Two faces of immigration | Arkansas Blog

Two faces of immigration

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Ruth Shepherd, director of the Just Communities of Arkansas, related an interesting anecdote at the group's annual banquet this week. Sampling racial feelings on a college campus, surveyors showed that answers could be influenced by the outlook of another person who turned up unexpectedly (a plant) and answered a question just as it was posed.

Thus: "Is there a racial problem here?"

The plant's answer -- variously given as yes or no -- was duplicated 90 percent of the time by the target of the question.

Moral: We are influenced by the witness and testimony of others.

This is a long windup for a report from Northwest Arkansas, where a group of peace activists and people friendly to the cause of immigrants turned up for a Springdale rally Thursday by Republican congressional candidate Gunner DeLay and immigration issue flame-thrower Tom Tancredo, the former congressman. Read on.

Tom Tancredo visits Springdale – Report from the Back Table

I hope Mr. Tancredo enjoyed his visit. I certainly did. Sometimes in this work of changing the world you get to feel like you accomplished something, and today was one of those days.

Mid afternoon, OMNI member Fernando Garcia called and said “can you come with us to Tom Tancredo's press conference? He's going to endorse Gunner Delay in Springdale, and it's in two hours.” There was only just time to shoot out a blast to the OMNI folks, and close up the office for the afternoon. I was so proud to have 3 other OMNI folks drop everything and show up too. Immigration is one of the biggest civil rights issue of our times, fraught with tension, and it's not always an easy thing to jump into a situation like this. I know more of you would have been there if you could. In fact a bunch of you wrote and told me so.

The press conference was at the Pontiac Coffeehouse on S. Thompson. It seems an odd place to hold an anti-immigrant endorsement, in a town that's 40% Hispanic and where the neighbors are all Mexican restaurants. But they seemed honestly surprised to see us. And before the talking even started it was clear that they were painfully aware of our presence. The other audience studiously ignored us, but the politicians and organizers shot us furtive and anxious glances. I counted the audience. There were 35 of “them” and 24 of “us”. We were a presence.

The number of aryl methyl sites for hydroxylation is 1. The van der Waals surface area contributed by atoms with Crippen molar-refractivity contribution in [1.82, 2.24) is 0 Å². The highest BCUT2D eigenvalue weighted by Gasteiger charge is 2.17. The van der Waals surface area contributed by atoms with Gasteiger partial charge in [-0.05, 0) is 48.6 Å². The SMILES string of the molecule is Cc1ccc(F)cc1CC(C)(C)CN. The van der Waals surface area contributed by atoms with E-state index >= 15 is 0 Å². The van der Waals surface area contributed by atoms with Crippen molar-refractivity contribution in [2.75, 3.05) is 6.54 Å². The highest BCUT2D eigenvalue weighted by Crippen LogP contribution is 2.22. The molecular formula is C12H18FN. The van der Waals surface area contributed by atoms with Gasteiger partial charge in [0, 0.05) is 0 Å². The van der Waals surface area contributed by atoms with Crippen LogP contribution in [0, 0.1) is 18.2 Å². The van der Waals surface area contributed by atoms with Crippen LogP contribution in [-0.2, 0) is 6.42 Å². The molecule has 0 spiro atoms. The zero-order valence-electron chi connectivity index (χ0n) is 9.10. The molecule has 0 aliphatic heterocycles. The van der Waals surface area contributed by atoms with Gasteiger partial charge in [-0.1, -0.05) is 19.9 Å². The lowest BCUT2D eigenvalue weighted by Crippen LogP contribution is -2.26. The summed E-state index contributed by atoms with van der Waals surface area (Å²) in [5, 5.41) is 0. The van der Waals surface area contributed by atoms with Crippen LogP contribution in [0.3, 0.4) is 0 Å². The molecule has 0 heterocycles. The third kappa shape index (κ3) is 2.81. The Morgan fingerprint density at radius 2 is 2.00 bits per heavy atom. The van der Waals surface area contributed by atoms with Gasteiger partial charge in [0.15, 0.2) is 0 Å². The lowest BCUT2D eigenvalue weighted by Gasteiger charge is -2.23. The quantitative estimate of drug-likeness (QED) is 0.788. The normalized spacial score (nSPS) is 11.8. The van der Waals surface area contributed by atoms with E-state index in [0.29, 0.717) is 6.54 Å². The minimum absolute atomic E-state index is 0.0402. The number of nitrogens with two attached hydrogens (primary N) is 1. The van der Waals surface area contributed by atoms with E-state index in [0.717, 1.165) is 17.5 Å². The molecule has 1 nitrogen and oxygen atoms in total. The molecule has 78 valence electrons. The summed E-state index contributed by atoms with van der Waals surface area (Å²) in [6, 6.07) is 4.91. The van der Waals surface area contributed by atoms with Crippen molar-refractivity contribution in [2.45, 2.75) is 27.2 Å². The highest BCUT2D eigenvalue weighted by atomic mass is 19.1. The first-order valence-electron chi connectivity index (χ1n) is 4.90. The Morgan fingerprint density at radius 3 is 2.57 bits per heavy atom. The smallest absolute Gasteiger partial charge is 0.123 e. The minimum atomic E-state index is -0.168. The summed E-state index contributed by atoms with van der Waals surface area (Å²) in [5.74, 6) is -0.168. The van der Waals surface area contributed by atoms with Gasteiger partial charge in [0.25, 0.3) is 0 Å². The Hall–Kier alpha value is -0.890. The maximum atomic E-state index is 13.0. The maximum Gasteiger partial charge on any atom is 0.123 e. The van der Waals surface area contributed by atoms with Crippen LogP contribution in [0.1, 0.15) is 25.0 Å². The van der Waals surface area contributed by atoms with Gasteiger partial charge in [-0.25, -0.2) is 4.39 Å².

And we weren't all brown – as if it were brown vs. white. We were some of both. This is where allies come in. At the moment when push comes to shove, if allies are standing together they're both stronger. And the power of it showed. The “Secure Arkansas” people didn't quite feel confident enough to applaud when Tancredo made comments about Obama not respecting their constitution. They didn't cheer when Delay told them about the evils of multiculturalism and how illegals were taking their jobs. I think they wanted to, but the other humanity was palpably present and could not be dismissed so lightly.

After the talking was over the brown people and their friends high-tailed it to the parking lot where Tom and Gunner were posing for the 40/29 news camera. Bea got Gunner's ear for several minutes, and she gave him her mind. He quickly went from confident Mr. Bluster to a more sincere and uncertain tone. He finally had to give her the “please give me your email so we can continue this conversation” so she'd give up.

But his education wasn't finished. A tiny slip of a white woman with three very small, cute and Hispanic kids nabbed him next. What a politicians dilemma – the mandate to kiss babies faced off against the nativist angst about being seen kissing up to brown babies. The tiny mom told him straight up that her husband was a good, hardworking father and fine man who was also illegal. They had tried everything they could to get his papers straightened out, but needed help. He asked her if they'd tried getting a lawyer, and she said they had, but didn't have the $6,000 it takes to start the process. “$6,000 dollars?” Gunner marveled.

By this time Gunner is putting off amazingly humble vibes. I wonder if he's ever had this experience before? His handlers surround him and started shooing us away. They're all as tall as he is and look like linebackers. They may have been his sons.

Here's my feeling about those last 20 minutes in the parking lot: Bea and the tiny mom were very brave to go up to that great big 'ol would-be politician, stand their ground and make points with him. I'm really proud of them. But they couldn't have done that without a group of us standing at their backs. If over a third of the audience hadn't been clearly resisting the message Tancredo and Delay thought they were proud to make, it would have been much easier to dismiss them as marginal. Fernando Garcia and Jose Gomez organized the resistance. They made it possible for Gunner Delay to hear voices he really needed to hear. And OMNI Center, Reform Immigration for Families, Workers Justice Center and others, could be the foundation that Bea and the tiny mom could stand on to state their truth. Whew. I'm so proud of us all I could bust. Who cares if Gunner tries to forget it all tomorrow. We put a wedge in his confidence today.

Gladys Tiffany
OMNI Center for Peace, Justice & Ecology

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